There is of course a long, long tradition of pilots riding motorcycles (and/or bicycles), and as the research cited my book shows, the reasons why transcend trends, fads, and cultural norms. As noted in the book, whether or not one believes that evolution is responsible for the genetic predispositions some have for such mind-body activities, the key point is that some percentage of the population has a human-nature inclination for them, and some does not. Sensation-seeking research I explored in the book helps us understand why these traits persist across cultures, and are thus not “culturally constructed.”

    Most of us, in any case, would ride or fly than wonder why, of course, and the significant response to Tom’s blog entry on my book illustrates how powerful is what used to be called “the need for speed.” (Though that phrase is inadequate to capture the scope of the “need.”)

    As some reading Tom’s blog might know, I briefly became a hood ornament on a Chevy Monte Carlo in May 2004, while riding a ’95 Triumph Tiger in Annapolis, MD, and can no longer ride (bikes, that is; see next month’s Cycle World for my story on the Can-Am Spyder SE5 three-wheeler). So my 41 years riding on two wheels came to an end, but I wouldn’t have changed a thing (except maybe my line through the rain-slicked, blind, uphill, double-apex right-hander that proved my undoing) in my riding, road-testing, and racing life on two wheels. This strikes many non-riders and non-pilots as crazy, of course, which is why I titled the column I wrote for the first issue of AOPA’s *Ultralight Pilot* (Tom was the editor-in-chief of the magazine) “Welcome to the Crazy Club.” Are we really crazy?

    Nope. As I tried to show via the human-factors, engineering, evolutioinary biology and psychological research explored in *Bodies in Motion: Evolution and Experience in Motorcycling,* we’re just differently configured than those who think what we do when we light off our engines is crazy.

    Ride on! Fly on!

    — Steve Thompson

  47. Bruce Webbon Says:

    Very interesting comments. However, there is a side to this that wasn’t mentioned. I vaguely remember reading a paper, I believe it was in Science, about identifiable differences in the brain chemistry of people who participated regularly in activities which others considered to be risky. Perhaps someone else with better medical credentials than I can elaborate on this.

    As to my own risk credentials, the bottom line is at the young age of 63 most of my body parts are relatively intact and semi-functional. Like many of the other respondents, I don’t feel like I’m doing anything risky since I’m well trained and do my best to manage the apparent risks. If the worst should happen I’ll go along with one of my favorite philosophers, Jimmy Buffett, “I’d rather die while I’m living than live while I’m dead.”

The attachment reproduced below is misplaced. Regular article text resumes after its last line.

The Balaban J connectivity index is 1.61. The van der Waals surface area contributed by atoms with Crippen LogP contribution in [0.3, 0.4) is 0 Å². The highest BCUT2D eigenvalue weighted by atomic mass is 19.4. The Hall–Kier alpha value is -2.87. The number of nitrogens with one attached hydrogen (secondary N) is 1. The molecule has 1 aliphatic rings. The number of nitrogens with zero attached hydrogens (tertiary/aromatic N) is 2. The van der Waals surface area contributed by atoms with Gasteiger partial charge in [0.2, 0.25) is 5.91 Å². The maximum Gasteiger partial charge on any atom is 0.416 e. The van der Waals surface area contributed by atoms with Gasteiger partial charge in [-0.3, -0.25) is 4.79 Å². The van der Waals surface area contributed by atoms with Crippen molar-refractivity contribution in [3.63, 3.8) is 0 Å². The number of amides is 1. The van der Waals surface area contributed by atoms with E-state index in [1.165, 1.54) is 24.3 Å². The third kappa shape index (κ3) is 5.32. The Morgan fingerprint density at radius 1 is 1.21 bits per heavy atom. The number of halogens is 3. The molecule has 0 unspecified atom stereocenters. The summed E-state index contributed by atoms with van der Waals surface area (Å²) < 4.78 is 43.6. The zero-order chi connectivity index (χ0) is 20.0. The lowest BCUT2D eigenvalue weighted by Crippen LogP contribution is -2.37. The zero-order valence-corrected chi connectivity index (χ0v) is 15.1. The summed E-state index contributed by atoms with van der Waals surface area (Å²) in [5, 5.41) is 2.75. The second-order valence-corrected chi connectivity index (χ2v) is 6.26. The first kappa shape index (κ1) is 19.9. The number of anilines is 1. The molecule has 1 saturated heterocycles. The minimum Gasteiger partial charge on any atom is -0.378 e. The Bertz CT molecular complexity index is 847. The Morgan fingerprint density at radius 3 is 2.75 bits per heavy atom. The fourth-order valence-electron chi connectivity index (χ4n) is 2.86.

48. Allan Orth Says:

    Or how about this from Charles Lindbergh: “A certain amount of danger is essential to the quality of life.”

  49. Louie Fonosch Says:

    Ihave been a aopa member and pilot for 51 years part owner of a p t 19 and a cesna 150 built a b d 5 been checked out on 20 different plane models owned 21 diferent motorcycles first indien chief l a p d bike knockle head harley triums suzukis yamaha hondas goldwing cople of b m w still ride a 750 bmw k locomotive engineer and scuba diver love the sail boats trimarans love the speed ov everything that moves on land sea and in the air live is great so was the u s air force louie the pilotA

  50. Claire Says:

    A little late, but I’d just like to state that while I like my Honda Rebel, it’s my Cessna 172 to learn on before I upgrade to my Harley sportster / Mooney. Great article Tom!

  51. Torrent Says:

    I think there is an exilleration with going fast – weather it is flying through the air, or driving, or skiing down a hill. Speed is an ultimate thrill – like sex. I don’t believe in evolution, so the monkey swinging from a tree is a streatch for me. I just think we all like the sensation of speed, and the andrenaline rush it gives you.

  52. Dean Says:

    Been a while since this blog was active. I’ll chime in.

    I’m in “The Club”

    I have 3 motorcycles now (have owned 12 or more) Currenty, (2 BMW GSs -R100GS Paris Dakar and an 1150GS Adventure and a Triumph Tiger 900) a Mini Cooper S, 1990 Porsche 911 and now, a 2005 Cessna Skylane 182T G1000. All of my most prized possessions- at age 43- are my toys that move me, let me control them and take me places.
    It was the same thrill on my Yamaha RD 400s when I was in college. I can go somewhere, solo or with someone else and it makes me feel good.

    Add to these hobbies- the mountain biking, inline speed skating, snow skiing.

    It’s all about the journey, what’s around the bend and the control and sensation of the machine.

    I read that motorcyclists make good pilots-I’d agree. It’s our ability to pick up on small changes and adjusting for it to stay on top of the aircraft or motorcycle. I think our ears also, pick up more than others may hear. These higher sensitivities make us more evolved,
    I believe.

    Robert Frost said:
    …I took the one less traveled by,
    And that has made all the difference

    That’s all of us.